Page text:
Posts Tagged 'e-books'

Do you love reading or do you love books?

Over the Thanksgiving holiday, I listened to a fascinating report by “On the Media” about the status and future of book publishing.

Colin Robinson, of OR Books, claimed that now was a terrible time to be a reader:

…there is a huge overproduction of titles….if you give people a choice between a hundred things, that’s a real choice. If you give them a choice between half a million things, it’s no choice at all.

But Michael Cader, of Publishers Marketplace, argued the exact opposite:

For a reader, it’s boom times. There are more options. There’s price competition, there’s format competition. There’s new ways to read. You can get things delivered faster. They’re accessible online. There’s more voices, there’s more communities to serve you. So for readers, it’s terrific.

Is it possible for them both to be right?

As a reader, I want my books to be entertaining, enlightening and/or well-written. With traditionally published books, there is no guarantee that I will love a book. But there is an implied promise of quality, since the publisher invested time and money in the product. Hopefully, they will want each book to be good enough that I will come back for more. There may be no such promises with self-published titles, and more books in a crowded marketplace might very well make it harder to find the ones I will enjoy.

Maybe. But I’m not fully convinced.

There are always more books I’d like to read than ones I will have time to read. And I’m not one to plunk down large sums of money for the pleasure of one single story. I visit the library, the used bookstore, and read online. I find the price competition of a crowded market appealing.

Also, I like choosing for myself what makes a good read. Take this example. When the author of a blog I like put her self-published book up for sale, I bought it. I knew from reading the blog that I would enjoy her writing. In this case, my interest and my RSS feed made pretty good filters.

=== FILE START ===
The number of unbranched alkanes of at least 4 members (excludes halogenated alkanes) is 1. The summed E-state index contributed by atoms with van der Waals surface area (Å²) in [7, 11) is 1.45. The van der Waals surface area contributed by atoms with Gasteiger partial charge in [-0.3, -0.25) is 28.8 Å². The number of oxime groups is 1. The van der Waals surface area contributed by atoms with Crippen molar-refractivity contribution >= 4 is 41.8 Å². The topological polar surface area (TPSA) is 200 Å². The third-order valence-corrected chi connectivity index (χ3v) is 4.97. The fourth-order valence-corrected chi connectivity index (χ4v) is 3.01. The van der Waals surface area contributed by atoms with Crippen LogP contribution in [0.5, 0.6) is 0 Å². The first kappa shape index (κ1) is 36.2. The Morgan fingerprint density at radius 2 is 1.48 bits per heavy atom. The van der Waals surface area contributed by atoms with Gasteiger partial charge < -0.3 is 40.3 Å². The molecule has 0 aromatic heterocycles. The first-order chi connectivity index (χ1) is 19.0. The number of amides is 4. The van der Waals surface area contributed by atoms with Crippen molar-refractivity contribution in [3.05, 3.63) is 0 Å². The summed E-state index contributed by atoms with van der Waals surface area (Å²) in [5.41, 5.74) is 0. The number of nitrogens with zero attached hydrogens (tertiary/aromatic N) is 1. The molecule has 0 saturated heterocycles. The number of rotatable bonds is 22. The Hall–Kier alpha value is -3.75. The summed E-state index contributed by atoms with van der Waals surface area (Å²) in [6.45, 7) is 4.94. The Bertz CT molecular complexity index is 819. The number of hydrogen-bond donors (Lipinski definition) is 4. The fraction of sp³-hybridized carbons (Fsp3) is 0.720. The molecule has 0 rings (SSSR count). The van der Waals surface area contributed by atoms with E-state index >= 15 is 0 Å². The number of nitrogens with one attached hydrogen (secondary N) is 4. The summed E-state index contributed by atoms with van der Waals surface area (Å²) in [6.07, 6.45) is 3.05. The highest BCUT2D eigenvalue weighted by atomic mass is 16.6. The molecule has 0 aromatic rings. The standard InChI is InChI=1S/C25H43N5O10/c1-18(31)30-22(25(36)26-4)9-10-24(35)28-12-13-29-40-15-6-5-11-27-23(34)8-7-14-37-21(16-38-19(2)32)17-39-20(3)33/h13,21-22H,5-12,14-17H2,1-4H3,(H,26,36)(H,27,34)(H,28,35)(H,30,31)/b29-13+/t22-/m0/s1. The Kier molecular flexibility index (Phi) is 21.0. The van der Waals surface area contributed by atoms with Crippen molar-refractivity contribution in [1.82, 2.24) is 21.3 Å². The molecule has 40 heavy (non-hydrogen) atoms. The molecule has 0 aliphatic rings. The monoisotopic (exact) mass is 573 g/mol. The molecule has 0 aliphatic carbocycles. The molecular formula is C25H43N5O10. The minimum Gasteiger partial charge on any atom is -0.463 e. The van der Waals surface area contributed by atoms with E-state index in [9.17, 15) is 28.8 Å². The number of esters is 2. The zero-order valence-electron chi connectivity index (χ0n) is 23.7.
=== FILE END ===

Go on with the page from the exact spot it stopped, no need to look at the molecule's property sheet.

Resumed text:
But then Brooke Gladstone moved on to this question: Do you love reading or do you love books?

Picking one or the other is almost like a mother admitting she has a favorite child.

If I think about browsing a bookstore, or the many books that litter my small apartment, or the smell of old pages mixed with a summer breeze coming through the window…I’m tempted to fall on the side of books.

But then I manage to be honest with myself. I do nearly half my reading online or on my laptop. I gobble up stories in various formats, some of which look nothing like books. I borrow more books than I buy, and I add very few books to my keeper shelf. In practice, I’m format-agnostic.

I like physical books because they are convenient.

But my love is reading.

So give me print books and digital books. Traditionally published books and self-published books. E-books and video books and enriched books.

I’ll take content in as many ways as I can get it, as long as the story is good.

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An explosion in e-books